Picking a VDR that Speeds Deals for the Airline Industry

Internal M&A teams face tedious tasks, but luckily, technologies, such as a virtual data room (VDR), have revolutionized just how deal teams do their jobs.

27 February 2015


The European airline industry is moving towards consolidation, says an article in World Finance. If so, that means deal timing among buyers and sellers is going to be crucial. But, of course, it’s not just airlines doing M&A that must move fast.

Any dealmaker in a competitive environment, needing to make strategic transactions, has to go quickly. Unfortunately, many dealmakers are also limited by their resources, and can’t move as nimbly as they should.

Internal M&A teams face tedious tasks, such as keeping up with daily emails and meetings (both internally and with third parties). Luckily, technologies, such as the virtual data room (VDR), have revolutionized just how deal teams do their jobs, by automating and streamlining M&A due diligence processes.

M&A Require Speed

Take, for example, Paris-based Worldwide Flight Services Global SA (WFS), an airline cargo and ground services provider with a presence in 120 international airports. On a growth phase, WFS transacts M&A and other projects internationally. To help support its activities, WFS must securely share confidential business information among project stakeholders. To that end, WFS maintained three distinct VDRs running on a single collaboration platform.

However, company staff found supporting three separate VDRs to be expensive and complicated, said WFS Group Chief Financial Officer Sylvain Rivoire. Collapsing WFS' three existing VDRs into one version would have made it challenging to then easily access documents. And the existing system required Java to open and view files. (Fortunately, there’s a work-around for that.)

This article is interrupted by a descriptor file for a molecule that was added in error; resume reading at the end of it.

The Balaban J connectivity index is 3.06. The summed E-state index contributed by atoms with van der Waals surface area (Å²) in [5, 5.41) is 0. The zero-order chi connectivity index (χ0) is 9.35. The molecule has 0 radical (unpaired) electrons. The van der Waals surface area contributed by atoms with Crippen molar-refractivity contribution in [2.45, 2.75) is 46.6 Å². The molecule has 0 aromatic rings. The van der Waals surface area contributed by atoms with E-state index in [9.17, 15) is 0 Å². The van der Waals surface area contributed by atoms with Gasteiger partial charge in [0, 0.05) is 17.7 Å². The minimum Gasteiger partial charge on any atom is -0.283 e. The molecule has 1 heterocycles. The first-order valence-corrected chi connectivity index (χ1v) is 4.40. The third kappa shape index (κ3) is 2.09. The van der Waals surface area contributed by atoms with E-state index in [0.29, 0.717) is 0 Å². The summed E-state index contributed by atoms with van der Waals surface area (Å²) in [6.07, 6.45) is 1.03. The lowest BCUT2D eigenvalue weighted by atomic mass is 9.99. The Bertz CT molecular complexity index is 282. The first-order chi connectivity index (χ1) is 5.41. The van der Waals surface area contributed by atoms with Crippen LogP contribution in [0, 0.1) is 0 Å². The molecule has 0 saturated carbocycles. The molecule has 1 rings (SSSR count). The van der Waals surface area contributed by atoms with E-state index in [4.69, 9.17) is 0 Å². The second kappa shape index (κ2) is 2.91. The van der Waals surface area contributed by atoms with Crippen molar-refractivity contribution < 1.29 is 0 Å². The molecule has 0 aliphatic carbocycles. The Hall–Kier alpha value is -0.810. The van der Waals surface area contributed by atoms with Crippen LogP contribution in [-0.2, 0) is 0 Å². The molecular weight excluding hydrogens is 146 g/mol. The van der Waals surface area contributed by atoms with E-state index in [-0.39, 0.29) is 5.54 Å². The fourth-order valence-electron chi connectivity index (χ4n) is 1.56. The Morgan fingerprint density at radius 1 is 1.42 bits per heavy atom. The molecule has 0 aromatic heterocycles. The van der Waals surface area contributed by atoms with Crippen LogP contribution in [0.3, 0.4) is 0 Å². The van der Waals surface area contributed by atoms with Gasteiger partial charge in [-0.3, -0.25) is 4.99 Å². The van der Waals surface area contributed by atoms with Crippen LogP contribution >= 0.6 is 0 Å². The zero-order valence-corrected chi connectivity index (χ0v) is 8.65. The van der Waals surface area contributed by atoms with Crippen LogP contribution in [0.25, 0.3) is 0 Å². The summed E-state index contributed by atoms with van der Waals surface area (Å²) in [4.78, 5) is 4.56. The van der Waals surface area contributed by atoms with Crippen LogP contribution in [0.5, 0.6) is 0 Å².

Avoiding Risks and Complexity

 In general, it is useful to standardize data rooms on one provider, because this can:

  • Simplify customer support processes
  • Enable the creation of intimate account management
  • Reduce training requirements for new users
  • Avoid the costs incurred by maintaining separate licenses and vendor relationships

In 2014, Rivoire looked at Intralinks Dealspace, which was robust enough to absorb the existing VDRs. As Rivoire said: “Intralinks Dealspace was more efficient, more user friendly, less expensive, and more flexible.”

Moreover, Intralinks provided a dedicated project manager, familiar with WFS’ various challenges, and this arrangement streamlined client request processes. Another major attraction was that the Intralinks Viewer didn’t require a Java plug-in, which boosted the VDR’s security and usability.

Expanding the Use of the VDR

Intralinks Dealspace’s enterprise-quality and sophisticated VDR also offers an intuitive interface, one that makes the solution fairly easy to navigate. As Rivoire explained: “It’s easy to share the tool with other people in the group.”

Using our VDR solution, the WFS team saves between 30 percent to 50 percent of the time required to configure and manage a new VDR (compared to the prior system). The solution also serves as the team’s collaboration VDR.

This is just one example of how VDR consolidation can streamline workflows, more securely and cost-effectively than when relying on multiple providers or VDR instances. Want to learn more about WFS? The full case study is here. And if you want to read about how other companies are leveraging Intralinks Dealspace, check out this case study from Abu Dhabai Airports.

Marc Songini

Marc Songini

Marc Songini has worked in the information technology field for more than 16 years. His roles have included those of journalist, analyst, and marketing communications specialist. He admits that when he started out as a cub high tech reporter, Netscape was still rocking the industry with a wondrous new user interface called a “browser.” During his 10 years with International Data Group (IDG), Marc wrote for NetworkWorld and Computerworld, both award-winning magazines. Marc specializes in cloud, enterprise apps, and figuring out the meaning of being human in an automated world.